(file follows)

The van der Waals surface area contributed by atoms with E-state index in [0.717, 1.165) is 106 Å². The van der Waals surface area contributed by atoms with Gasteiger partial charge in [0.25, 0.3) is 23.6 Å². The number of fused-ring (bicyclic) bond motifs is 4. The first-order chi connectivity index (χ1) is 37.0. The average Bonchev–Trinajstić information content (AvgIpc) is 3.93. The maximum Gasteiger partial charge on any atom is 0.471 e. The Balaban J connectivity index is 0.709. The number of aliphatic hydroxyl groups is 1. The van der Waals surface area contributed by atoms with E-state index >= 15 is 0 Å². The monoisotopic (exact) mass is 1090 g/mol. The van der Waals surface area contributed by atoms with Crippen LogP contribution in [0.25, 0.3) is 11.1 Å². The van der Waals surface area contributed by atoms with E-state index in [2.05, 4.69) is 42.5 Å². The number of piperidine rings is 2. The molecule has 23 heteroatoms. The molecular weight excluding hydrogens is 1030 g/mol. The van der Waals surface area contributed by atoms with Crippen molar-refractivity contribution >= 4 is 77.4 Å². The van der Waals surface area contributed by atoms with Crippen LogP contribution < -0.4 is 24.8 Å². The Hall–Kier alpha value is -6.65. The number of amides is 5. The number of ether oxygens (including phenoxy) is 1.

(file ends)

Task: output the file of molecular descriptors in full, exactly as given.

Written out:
The van der Waals surface area contributed by atoms with E-state index in [0.717, 1.165) is 106 Å². The van der Waals surface area contributed by atoms with Gasteiger partial charge in [0.25, 0.3) is 23.6 Å². The number of fused-ring (bicyclic) bond motifs is 4. The first-order chi connectivity index (χ1) is 37.0. The average Bonchev–Trinajstić information content (AvgIpc) is 3.93. The maximum Gasteiger partial charge on any atom is 0.471 e. The Balaban J connectivity index is 0.709. The number of aliphatic hydroxyl groups is 1. The van der Waals surface area contributed by atoms with E-state index >= 15 is 0 Å². The monoisotopic (exact) mass is 1090 g/mol. The van der Waals surface area contributed by atoms with Crippen LogP contribution in [0.25, 0.3) is 11.1 Å². The van der Waals surface area contributed by atoms with E-state index in [2.05, 4.69) is 42.5 Å². The number of piperidine rings is 2. The molecule has 23 heteroatoms. The molecular weight excluding hydrogens is 1030 g/mol. The van der Waals surface area contributed by atoms with Crippen molar-refractivity contribution >= 4 is 77.4 Å². The van der Waals surface area contributed by atoms with Crippen LogP contribution < -0.4 is 24.8 Å². The Hall–Kier alpha value is -6.65. The number of amides is 5. The number of ether oxygens (including phenoxy) is 1.